Cacti are brilliant options for landscaping and desert gardens, given their unique shapes and sizes. They are ideal for people in extremely hot regions who want to grow low-maintenance plants.

Before you plant one outdoors, remember to choose a perfect location with proper water drainage and sunlight access. The ideal spots are rocky gardens or downward slopes where the water will drain better.

Cacti are some of the most beloved indoor and outdoor plants thanks to their low maintenance and incredible shapes and sizes. With other 1,000 species to choose from, it may be overwhelming to pick only a few for your landscaping and house décor.

Being succulent means storing water in their leaves to withstand the dry and hot desert conditions. Therefore, they don’t need excessive watering or specialized care to stay vibrant and beautiful as long as you provide sunlight and occasional watering.

Knowing various common types helps you better care for your plant. If you have bought one or see it growing in your home and don’t know which species it is, you can confirm from the identification types of cacti chart.

Frequently Asked Questions About Identification Types of Cacti Chart

Why Is Identification Types of Cacti Chart Important?

Knowing various cacti types helps you understand your plant’s preferred growing zone and other favorable conditions, allowing you to care better for it. You will know how often to water it, which fertilizers to use, and the pests and diseases it is susceptible to.

How Do Cactus Flowers Look?

Cacti stand out from other succulents because they are flowering. You will bump into plants with bright or light-colored flowers based on the variety, coming in shades of pink, red, yellow, white, and several other colors.

The flowers don’t last long on the tree, but they make the tree stand out during the blooming season, and they don’t form a large cluster, often growing solo or as scarcely all over the stems.

Are Cacti Types of Succulents?

Succulents are not a particular family, but you can find different types of them in about 60 various plant families. Cacti are among these families; hence all of them are succulents.

What Are Succulents?

Succulent plants store water in their stems, leaves, and roots as an adaptive measure to survive hot and dry regions. Their leaves are usually thicker than other plants since they are water storage.


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25Wolfe, M. (2023). 13 Types of Cactus Plants You Can Grow at Home. Bob Villa. Retrieved January 22, 2023, from <https://www.bobvila.com/slideshow/13-t>

26NC STATE. (2023, January 1). Epiphyllum oxypetalum. North Carolina Extension Gardener. Retrieved January 23, 2023, from <https://plants.ces.ncsu.edu/plants/epiphyllum-oxypetalum/>

27University of California Riverside. (2012, May 11). Echinocereus enneacanthus. University of California Riverside. Retrieved January 23, 2023, from <http://www.phytoimages.siu.edu/imgs/Cusman1/r/Cactaceae_Echinocereus_enneacanthus_51021.html>

28Schalau, J. (2019, September 18). Did Something Die or is the Stapelia Blooming? Backyard Gardener. Retrieved January 23, 2023, from <https://cals.arizona.edu/yavapai/anr/hort/byg/archive/stapelia.html>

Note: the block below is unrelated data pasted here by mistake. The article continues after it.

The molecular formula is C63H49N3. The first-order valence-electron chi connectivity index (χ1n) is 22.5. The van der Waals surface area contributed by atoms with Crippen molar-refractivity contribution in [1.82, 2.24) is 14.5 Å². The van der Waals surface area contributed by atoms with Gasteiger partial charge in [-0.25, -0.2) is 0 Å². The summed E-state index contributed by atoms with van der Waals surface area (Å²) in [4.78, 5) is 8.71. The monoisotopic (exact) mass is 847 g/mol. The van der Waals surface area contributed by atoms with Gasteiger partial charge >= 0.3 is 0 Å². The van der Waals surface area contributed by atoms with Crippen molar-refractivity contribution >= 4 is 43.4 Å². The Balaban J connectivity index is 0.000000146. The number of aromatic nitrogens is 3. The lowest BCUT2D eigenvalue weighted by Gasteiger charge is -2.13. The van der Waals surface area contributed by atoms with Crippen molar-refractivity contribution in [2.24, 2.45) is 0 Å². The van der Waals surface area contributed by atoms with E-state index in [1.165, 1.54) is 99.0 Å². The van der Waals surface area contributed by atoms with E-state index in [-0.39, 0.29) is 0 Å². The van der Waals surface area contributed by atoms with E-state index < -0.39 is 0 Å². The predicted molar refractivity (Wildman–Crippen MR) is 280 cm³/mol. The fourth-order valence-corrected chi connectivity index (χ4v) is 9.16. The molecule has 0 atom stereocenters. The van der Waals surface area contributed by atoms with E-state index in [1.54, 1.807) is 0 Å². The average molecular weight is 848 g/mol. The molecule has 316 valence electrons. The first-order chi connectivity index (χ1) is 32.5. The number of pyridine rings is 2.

29Knuth, F. M. (2023, January 1). (Cane Cholla, Walking Stick Cholla). Vascular Plants of the Gila Wilderness. Retrieved January 23, 2023, from <https://wnmu.edu/academic/nspages/gilaflora/cylindropuntia_spinosior.html>

30Mitchel, R. (2021, December 21). Some writings on pencil cactus. UF | IFAS. Retrieved January 23, 2023, from <https://blogs.ifas.ufl.edu/charlotteco/2021/12/21/some-writings-on-pencil-cactus/>

31The University of Arizona. (2012, January 1). Oreocereus celsianus. Campus Arboretum. Retrieved January 23, 2023, from <https://apps.cals.arizona.edu/arboretum/taxon.aspx?id=848>

32Leafy Place. (2023). Types of Cactus With Their Pictures and Names – Identification Guide (Indoors and Outdoors). Leafy Place. Retrieved January 22, 2023, from <https://leafyplace.com/types-of-cacti/>

33Saguaro Cactus by 127071, Balloon Cactus by anncapictures, Lady Finger Cactus by linaberlin, Bishop’s Cap Cactus by AKuptsova, Silver Ball Cactus by DeannDasilva, Crown Cactus by eliver22, Holiday Cactus by PollyDot, Star Cactus by 21saturday, Peanut Cactus by divotomezove, San Pedro Cactus by alx8721, Feather Cactus by TuJardínDesdeCero, Prickly Pear by andrea644, Queen of the Night by PublicDomainPictures, Starfish Cactus by arthurpalac, Jumping Cactus by StockSnap, Fairy Castle Cactus by DEZALB. Pencil Cactus by ignartonosbg. Rickrack Cactus by Goodfreephotos_com. Pixabay. Retrieved from <https://pixabay.com/>

34Powder Puff Cactus by Tangopaso, Bunny Ears Cactus by Tangopaso, Arizona Barrel Cactus by Karl Wimmi, Walkingstick Cactus by Tsester, Brazilian Prickly Pear by Karelj. Wikimedia. Retrieved from <https://commons.wikimedia.org/wiki/Main_Page>

35Rationalobserver. (CC BY-SA 4.0). Resized. Wikimedia Commons. Retrieved from <https://commons.wikimedia.org/wiki/File:Mammillaria_spinosissima_by_RO.jpg>

36David J. Stang. (CC BY-SA 4.0). Resized. Wikimedia Commons. Retrieved from <https://commons.wikimedia.org/wiki/File:Mammillaria_hahniana_2zz.jpg>

37José Antonio Aranda Pineda. (CC BY-SA 4.0). Resized. Wikimedia Commons. Retrieved from <https://commons.wikimedia.org/wiki/File:Echinocereus_enneacanthus.jpg>

38Stan Shebs. (CC BY-SA 3.0). Resized. Wikimedia Commons. Retrieved from <https://commons.wikimedia.org/wiki/File:Oreocereus_trollii_2.jpg>

39Photo by Kat Med. Cropped, Resized, Changed Format. Unsplash. Retrieved February 8, 2024, from <https://unsplash.com/photos/purple-and-yellow-flower-field-during-daytime-BHStwK0tr1Q>